Where is the reciprocal matrix of .
To see how this is useful, we transform the position of an event from an unprimed coordinate system S to a primed system S', we calculate
which is the Lorentz transformation given above. All tensors transform by the same rule.
The squared length of the differential of the position four-vector constructed using
is an invariant. Being invariant means that it takes the same value in all inertial frames, because it is a scalar (0 rank tensor), and so no Λ appears in its trivial transformation. Notice that when the line element is negative that is the differential of proper time, while when is positive, is differential of the proper distance.
The primary value of expressing the equations of physics in a tensor form is that they are then manifestly invariant under the Poincaré group, so that we do not have to do a special and tedious calculation to check that fact. Also in constructing such equations we often find that equations previously thought to be unrelated are, in fact, closely connected being part of the same tensor equation.
Recognising other physical quantities as tensors also simplifies their transformation laws. First note that the velocity four-vector Uμ is given by
Recognising this, we can turn the awkward looking law about composition of velocities into a simple statement about transforming the velocity four-vector of one particle from one frame to another. Uμ also has an invariant form:
So all velocity four-vectors have a magnitude of c. This is an expression of the fact that there is no such thing as being at coordinate rest in relativity: at the least, you are always moving forward through time. The acceleration 4-vector is given by . Given this, differentiating the above equation by τ produces
So in relativity, the acceleration four-vector and the velocity four-vector are orthogonal.
The momentum and energy combine into a covariant 4-vector:
where m is the invariant mass.
The invariant magnitude of the momentum 4-vector is:
We can work out what this invariant is by first arguing that, since it is a scalar, it doesn't matter which reference frame we calculate it, and then by transforming to a frame where the total momentum is zero.
We see that the rest energy is an independent invariant. A rest energy can be calculated even for particles and systems in motion, by translating to a frame in which momentum is zero.
The rest energy is related to the mass according to the celebrated equation discussed above:
Note that the mass of systems measured in their center of momentum frame (where total momentum is zero) is given by the total energy of the system in this frame. It may not be equal to the sum of individual system masses measured in other frames.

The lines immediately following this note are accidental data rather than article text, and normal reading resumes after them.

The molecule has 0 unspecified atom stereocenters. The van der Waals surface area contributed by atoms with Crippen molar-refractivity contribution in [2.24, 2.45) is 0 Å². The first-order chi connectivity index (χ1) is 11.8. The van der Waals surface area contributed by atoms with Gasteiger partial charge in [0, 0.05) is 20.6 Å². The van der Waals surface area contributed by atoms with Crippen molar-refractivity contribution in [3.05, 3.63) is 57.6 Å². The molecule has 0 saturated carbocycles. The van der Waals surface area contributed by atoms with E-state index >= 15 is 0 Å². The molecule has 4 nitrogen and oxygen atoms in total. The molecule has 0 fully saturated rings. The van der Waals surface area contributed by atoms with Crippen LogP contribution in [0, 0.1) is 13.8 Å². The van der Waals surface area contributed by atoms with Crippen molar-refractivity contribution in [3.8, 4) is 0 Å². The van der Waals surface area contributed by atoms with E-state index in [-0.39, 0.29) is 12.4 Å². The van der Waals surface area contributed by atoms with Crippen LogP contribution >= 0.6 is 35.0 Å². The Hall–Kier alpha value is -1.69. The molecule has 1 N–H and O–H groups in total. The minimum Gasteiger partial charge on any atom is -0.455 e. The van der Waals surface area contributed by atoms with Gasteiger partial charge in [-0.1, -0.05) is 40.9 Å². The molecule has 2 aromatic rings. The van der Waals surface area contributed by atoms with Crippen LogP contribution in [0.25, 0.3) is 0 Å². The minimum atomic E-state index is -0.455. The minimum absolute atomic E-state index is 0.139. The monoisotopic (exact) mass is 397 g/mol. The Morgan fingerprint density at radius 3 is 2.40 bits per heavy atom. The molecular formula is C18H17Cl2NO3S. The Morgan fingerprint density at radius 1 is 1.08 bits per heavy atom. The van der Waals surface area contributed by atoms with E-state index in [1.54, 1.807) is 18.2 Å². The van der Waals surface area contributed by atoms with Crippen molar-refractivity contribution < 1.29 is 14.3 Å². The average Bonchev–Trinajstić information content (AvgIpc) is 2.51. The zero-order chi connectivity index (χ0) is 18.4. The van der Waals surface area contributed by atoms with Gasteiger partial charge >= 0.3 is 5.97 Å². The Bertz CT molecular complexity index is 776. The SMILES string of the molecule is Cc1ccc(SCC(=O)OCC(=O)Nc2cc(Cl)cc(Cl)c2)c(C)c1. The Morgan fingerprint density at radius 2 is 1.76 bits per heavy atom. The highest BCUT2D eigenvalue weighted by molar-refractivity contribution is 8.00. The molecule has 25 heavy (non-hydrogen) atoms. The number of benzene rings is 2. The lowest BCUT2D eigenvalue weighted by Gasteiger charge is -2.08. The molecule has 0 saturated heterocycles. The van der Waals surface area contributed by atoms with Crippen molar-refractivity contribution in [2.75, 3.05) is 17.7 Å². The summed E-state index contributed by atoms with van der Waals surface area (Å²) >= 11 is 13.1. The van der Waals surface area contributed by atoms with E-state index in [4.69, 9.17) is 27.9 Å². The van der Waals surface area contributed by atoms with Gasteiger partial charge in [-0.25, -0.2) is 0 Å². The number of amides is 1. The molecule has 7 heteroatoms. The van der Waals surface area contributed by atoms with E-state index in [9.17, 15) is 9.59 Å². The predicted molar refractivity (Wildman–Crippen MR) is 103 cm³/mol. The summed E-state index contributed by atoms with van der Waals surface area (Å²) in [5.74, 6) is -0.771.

To use Newton's third law of motion, both forces must be defined as the rate of change of momentum with respect to the same time coordinate. That is, it requires the 3D force defined above. Unfortunately, there is no tensor in 4D which contains the components of the 3D force vector among its components.
If a particle is not traveling at c, one can transform the 3D force from the particle's co-moving reference frame into the observer's reference frame. This yields a 4-vector called the four-force. It is the rate of change of the above energy momentum four-vector with respect to proper time. The covariant version of the four-force is:
where is the proper time.
In the rest frame of the object, the time component of the four force is zero unless the "invariant mass" of the object is changing (this requires a non-closed system in which energy/mass is being directly added or removed from the object) in which case it is the negative of that rate of change of mass, times c. In general, though, the components of the four force are not equal to the components of the three-force, because the three force is defined by the rate of change of momentum with respect to coordinate time, i.e. while the four force is defined by the rate of change of momentum with respect to proper time, i.e. .
In a continuous medium, the 3D density of force combines with the density of power to form a covariant 4-vector. The spatial part is the result of dividing the force on a small cell (in 3-space) by the volume of that cell. The time component is −1/c times the power transferred to that cell divided by the volume of the cell. This will be used below in the section on electromagnetism.
Theoretical investigation in classical electromagnetism led to the discovery of wave propagation. Equations generalizing the electromagnetic effects found that finite propagation-speed of the E and B fields required certain behaviors on charged particles. The general study of moving charges forms the Liénard–Wiechert potential, which is a step towards special relativity.
The Lorentz transformation of the electric field of a moving charge into a non-moving observer's reference frame results in the appearance of a mathematical term commonly called the magnetic field. Conversely, the magnetic field generated by a moving charge disappears and becomes a purely electrostatic field in a comoving frame of reference. Maxwell's equations are thus simply an empirical fit to special relativistic effects in a classical model of the Universe. As electric and magnetic fields are reference frame dependent and thus intertwined, one speaks of electromagnetic fields. Special relativity provides the transformation rules for how an electromagnetic field in one inertial frame appears in another inertial frame.